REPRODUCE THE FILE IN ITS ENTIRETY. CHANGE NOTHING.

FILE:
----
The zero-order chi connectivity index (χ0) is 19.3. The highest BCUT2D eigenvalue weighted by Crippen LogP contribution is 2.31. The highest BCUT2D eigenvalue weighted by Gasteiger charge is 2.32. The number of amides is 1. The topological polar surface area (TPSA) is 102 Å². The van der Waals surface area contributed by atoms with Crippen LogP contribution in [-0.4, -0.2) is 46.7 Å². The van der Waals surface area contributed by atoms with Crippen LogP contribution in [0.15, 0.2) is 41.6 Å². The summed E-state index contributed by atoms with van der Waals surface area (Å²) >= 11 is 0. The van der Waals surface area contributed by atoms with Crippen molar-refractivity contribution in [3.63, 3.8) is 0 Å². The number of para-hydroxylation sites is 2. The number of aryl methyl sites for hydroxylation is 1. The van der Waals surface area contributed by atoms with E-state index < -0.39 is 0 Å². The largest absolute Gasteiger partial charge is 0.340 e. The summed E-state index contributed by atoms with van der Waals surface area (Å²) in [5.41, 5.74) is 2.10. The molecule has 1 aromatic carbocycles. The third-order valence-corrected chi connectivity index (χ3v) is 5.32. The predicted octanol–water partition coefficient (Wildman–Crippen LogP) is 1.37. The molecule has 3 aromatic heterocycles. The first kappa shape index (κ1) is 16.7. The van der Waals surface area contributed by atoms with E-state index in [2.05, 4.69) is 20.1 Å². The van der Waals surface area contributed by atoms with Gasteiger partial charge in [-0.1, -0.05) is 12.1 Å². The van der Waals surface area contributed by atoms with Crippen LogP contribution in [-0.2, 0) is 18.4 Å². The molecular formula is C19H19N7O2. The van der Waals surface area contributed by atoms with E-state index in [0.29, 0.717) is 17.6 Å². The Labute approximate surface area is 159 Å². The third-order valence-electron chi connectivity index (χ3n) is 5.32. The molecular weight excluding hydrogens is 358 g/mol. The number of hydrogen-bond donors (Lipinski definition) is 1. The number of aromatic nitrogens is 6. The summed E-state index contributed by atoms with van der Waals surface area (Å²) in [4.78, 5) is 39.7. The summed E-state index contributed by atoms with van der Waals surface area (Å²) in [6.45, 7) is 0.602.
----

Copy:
The zero-order chi connectivity index (χ0) is 19.3. The highest BCUT2D eigenvalue weighted by Crippen LogP contribution is 2.31. The highest BCUT2D eigenvalue weighted by Gasteiger charge is 2.32. The number of amides is 1. The topological polar surface area (TPSA) is 102 Å². The van der Waals surface area contributed by atoms with Crippen LogP contribution in [-0.4, -0.2) is 46.7 Å². The van der Waals surface area contributed by atoms with Crippen LogP contribution in [0.15, 0.2) is 41.6 Å². The summed E-state index contributed by atoms with van der Waals surface area (Å²) >= 11 is 0. The van der Waals surface area contributed by atoms with Crippen molar-refractivity contribution in [3.63, 3.8) is 0 Å². The number of para-hydroxylation sites is 2. The number of aryl methyl sites for hydroxylation is 1. The van der Waals surface area contributed by atoms with E-state index < -0.39 is 0 Å². The largest absolute Gasteiger partial charge is 0.340 e. The summed E-state index contributed by atoms with van der Waals surface area (Å²) in [5.41, 5.74) is 2.10. The molecule has 1 aromatic carbocycles. The third-order valence-corrected chi connectivity index (χ3v) is 5.32. The predicted octanol–water partition coefficient (Wildman–Crippen LogP) is 1.37. The molecule has 3 aromatic heterocycles. The first kappa shape index (κ1) is 16.7. The van der Waals surface area contributed by atoms with E-state index in [2.05, 4.69) is 20.1 Å². The van der Waals surface area contributed by atoms with Gasteiger partial charge in [-0.1, -0.05) is 12.1 Å². The van der Waals surface area contributed by atoms with Crippen LogP contribution in [-0.2, 0) is 18.4 Å². The molecular formula is C19H19N7O2. The van der Waals surface area contributed by atoms with E-state index in [0.29, 0.717) is 17.6 Å². The Labute approximate surface area is 159 Å². The third-order valence-electron chi connectivity index (χ3n) is 5.32. The molecular weight excluding hydrogens is 358 g/mol. The number of hydrogen-bond donors (Lipinski definition) is 1. The number of aromatic nitrogens is 6. The summed E-state index contributed by atoms with van der Waals surface area (Å²) in [4.78, 5) is 39.7. The summed E-state index contributed by atoms with van der Waals surface area (Å²) in [6.45, 7) is 0.602.